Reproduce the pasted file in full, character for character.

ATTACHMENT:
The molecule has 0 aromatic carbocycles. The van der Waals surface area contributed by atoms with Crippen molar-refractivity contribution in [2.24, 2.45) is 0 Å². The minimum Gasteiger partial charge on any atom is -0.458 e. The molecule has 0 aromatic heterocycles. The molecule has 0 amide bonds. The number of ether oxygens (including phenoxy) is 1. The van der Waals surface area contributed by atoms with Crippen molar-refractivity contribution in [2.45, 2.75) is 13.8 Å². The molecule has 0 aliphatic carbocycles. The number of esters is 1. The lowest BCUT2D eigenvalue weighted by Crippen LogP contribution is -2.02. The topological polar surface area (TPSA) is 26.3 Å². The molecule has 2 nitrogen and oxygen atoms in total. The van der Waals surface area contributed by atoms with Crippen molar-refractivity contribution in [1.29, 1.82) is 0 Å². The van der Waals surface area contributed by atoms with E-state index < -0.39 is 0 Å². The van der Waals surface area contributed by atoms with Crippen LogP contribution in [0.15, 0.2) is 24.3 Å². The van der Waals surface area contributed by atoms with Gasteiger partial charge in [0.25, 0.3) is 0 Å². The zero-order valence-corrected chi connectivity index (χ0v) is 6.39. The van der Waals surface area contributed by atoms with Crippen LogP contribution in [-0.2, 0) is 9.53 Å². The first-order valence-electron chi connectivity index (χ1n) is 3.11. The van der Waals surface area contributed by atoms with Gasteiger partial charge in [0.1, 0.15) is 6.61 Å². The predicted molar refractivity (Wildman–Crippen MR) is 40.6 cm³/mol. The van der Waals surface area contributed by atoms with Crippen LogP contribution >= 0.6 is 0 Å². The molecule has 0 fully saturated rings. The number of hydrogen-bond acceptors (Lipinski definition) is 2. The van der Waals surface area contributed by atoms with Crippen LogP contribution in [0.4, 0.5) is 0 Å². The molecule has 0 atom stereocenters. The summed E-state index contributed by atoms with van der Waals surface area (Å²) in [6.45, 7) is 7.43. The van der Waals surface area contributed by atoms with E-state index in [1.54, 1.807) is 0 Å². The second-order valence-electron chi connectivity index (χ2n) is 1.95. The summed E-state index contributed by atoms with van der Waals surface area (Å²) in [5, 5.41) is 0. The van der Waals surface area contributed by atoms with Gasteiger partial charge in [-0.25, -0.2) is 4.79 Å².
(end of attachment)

The molecule has 0 aromatic carbocycles. The van der Waals surface area contributed by atoms with Crippen molar-refractivity contribution in [2.24, 2.45) is 0 Å². The minimum Gasteiger partial charge on any atom is -0.458 e. The molecule has 0 aromatic heterocycles. The molecule has 0 amide bonds. The number of ether oxygens (including phenoxy) is 1. The van der Waals surface area contributed by atoms with Crippen molar-refractivity contribution in [2.45, 2.75) is 13.8 Å². The molecule has 0 aliphatic carbocycles. The number of esters is 1. The lowest BCUT2D eigenvalue weighted by Crippen LogP contribution is -2.02. The topological polar surface area (TPSA) is 26.3 Å². The molecule has 2 nitrogen and oxygen atoms in total. The van der Waals surface area contributed by atoms with Crippen molar-refractivity contribution in [1.29, 1.82) is 0 Å². The van der Waals surface area contributed by atoms with E-state index < -0.39 is 0 Å². The van der Waals surface area contributed by atoms with Crippen LogP contribution in [0.15, 0.2) is 24.3 Å². The van der Waals surface area contributed by atoms with Gasteiger partial charge in [0.25, 0.3) is 0 Å². The zero-order valence-corrected chi connectivity index (χ0v) is 6.39. The van der Waals surface area contributed by atoms with Crippen LogP contribution in [-0.2, 0) is 9.53 Å². The first-order valence-electron chi connectivity index (χ1n) is 3.11. The van der Waals surface area contributed by atoms with Gasteiger partial charge in [0.1, 0.15) is 6.61 Å². The predicted molar refractivity (Wildman–Crippen MR) is 40.6 cm³/mol. The van der Waals surface area contributed by atoms with Crippen LogP contribution >= 0.6 is 0 Å². The molecule has 0 fully saturated rings. The number of hydrogen-bond acceptors (Lipinski definition) is 2. The van der Waals surface area contributed by atoms with Crippen LogP contribution in [0.4, 0.5) is 0 Å². The molecule has 0 atom stereocenters. The summed E-state index contributed by atoms with van der Waals surface area (Å²) in [6.45, 7) is 7.43. The van der Waals surface area contributed by atoms with E-state index in [1.54, 1.807) is 0 Å². The second-order valence-electron chi connectivity index (χ2n) is 1.95. The summed E-state index contributed by atoms with van der Waals surface area (Å²) in [5, 5.41) is 0. The van der Waals surface area contributed by atoms with Gasteiger partial charge in [-0.25, -0.2) is 4.79 Å².